Summer With Willamette Valley Wine: 5 New Whites to Try
The Willamette Valley, just west of downtown Portland, produces some of the finest Pinot Noirs found today, and the cool climate that suits temperamental Pinot vines so well also produces world-class whites. The growing season of 2011 was (even for Oregon) extremely cool, and wineries harvested grapes an average of two to three weeks late — missing the first of the heavy fall rains by the skin of their teeth.
Vintners and drinkers alike waited on pins and needles for the outcome as the harvest was processed, fermented, pressed and aged. While most of last year’s reds won’t be released for another year or two, quite a few whites are already on tasting room shelves. When the first bottle was opened, the Oregon wine community breathed a collective sigh of contentment. Weather notwithstanding, the white wines of 2011 are showing strong.
Now that the summer sun has finally made its appearance (cross your fingers it’s here to stay), we’re ready for a cool glass of white wine — and in true Portland fashion, we’re keeping it local. Enjoy our five picks for the Willamette Valley’s most recent vintage, now available at wineries and regional tasting rooms.
2011 Anne Amie Cuvée A Amrita: Anne Amie’s Amrita, or “wine of the gods,” is a different blend each year, highlighting the unique profile of each growing season. This year, we find a blend of ten varietals (primarily Riesling, Chardonnay, Pinot Blanc, Pinot Gris, and Vermentino), sourced from seven Oregon estates. This lightly effervescent wine is floral on the nose, with peach, summer strawberry, and a hint of citrus on the palate ($12; 6580 NE Mineral Springs Rd., Carlton).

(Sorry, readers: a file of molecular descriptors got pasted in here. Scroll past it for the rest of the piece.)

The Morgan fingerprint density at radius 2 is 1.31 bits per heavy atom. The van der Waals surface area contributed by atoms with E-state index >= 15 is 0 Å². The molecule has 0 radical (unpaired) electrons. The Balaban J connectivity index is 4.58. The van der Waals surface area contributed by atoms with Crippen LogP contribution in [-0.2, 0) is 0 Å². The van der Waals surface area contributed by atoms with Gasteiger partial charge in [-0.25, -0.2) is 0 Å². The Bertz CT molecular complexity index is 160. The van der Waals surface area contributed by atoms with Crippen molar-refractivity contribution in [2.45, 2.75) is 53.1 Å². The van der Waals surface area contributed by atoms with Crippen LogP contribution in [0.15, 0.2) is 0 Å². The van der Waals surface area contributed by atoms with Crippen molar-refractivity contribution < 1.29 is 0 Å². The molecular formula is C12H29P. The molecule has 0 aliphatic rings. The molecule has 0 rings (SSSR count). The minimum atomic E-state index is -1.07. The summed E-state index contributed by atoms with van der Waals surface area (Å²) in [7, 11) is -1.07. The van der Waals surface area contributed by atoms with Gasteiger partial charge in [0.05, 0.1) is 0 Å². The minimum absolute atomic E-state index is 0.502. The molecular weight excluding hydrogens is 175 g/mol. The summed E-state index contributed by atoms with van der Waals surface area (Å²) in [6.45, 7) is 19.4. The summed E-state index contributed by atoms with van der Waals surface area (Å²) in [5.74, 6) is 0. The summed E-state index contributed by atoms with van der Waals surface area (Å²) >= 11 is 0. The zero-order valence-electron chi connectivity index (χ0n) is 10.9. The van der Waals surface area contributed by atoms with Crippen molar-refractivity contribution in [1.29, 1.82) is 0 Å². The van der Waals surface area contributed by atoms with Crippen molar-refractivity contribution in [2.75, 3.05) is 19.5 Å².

2011 Adelsheim Pinot Gris: Sourced from twelve different vineyards in the valley, the winemakers of Adelsheim (now in their 28th year of bottling Oregon wines) present a rich, dense Pinot Gris, heavy on the palate but crisp and refreshing. Hints of tropical fruit and apple pair well with spicy-mildly spicy summer BBQ dishes ($19; 16800 NE Calkins Lane, Newberg).
2011 JK Carriere Glass WV White Pinot Noir: JK Carriere’s winemakers worried like the rest of us about the future of their 2011 harvest, but luckily this vintage of Glass — a local favorite in the dry Rosé category — left them “happily dumbfounded” by their good luck (and of course, their months of hard work). This bone-dry but fruity wine presents notes of peach and lemon fruit. Serve very cold for a pick me up on a hot summer day ($20; 9995 NE Parrett Mtn. Rd, Newberg).
2011 Chehalem Grüner Veltliner: Out of the latest harvest comes — in the winery’s opinion — one of the best vintages in recent decades, from a rich and ripe fruit thanks to the late season sun, small vineyard production and low rainfall. This year’s Grüner Veltliner, historically grown in Austria and Slovakia, brings bright notes of lemon verbena and a strong floral characteristic, balanced with green apple and a light vegetal snap. A traditionally food-friendly varietal, try this one with... well, with just about anything ($21.60; 106 S. Center St., Newberg).
2011 WillaKenzie Estate Grown Pinot Blanc: The record-breaking late harvest here led to a light and crisp, fruit-forward Pinot Blanc. With hints of lemon, tropical fruit, a lightly mineral finish and a rich floral nose, this silky smooth and refreshing wine pairs well with a variety of fresh-from-the-grill summer dishes ($21; 19143 NE Laughlin Rd., Yamhill).
Top photo via Anne Amie Vineyards on Facebook
Best Tap Lists in Portland
Portland Fruit Beer Festival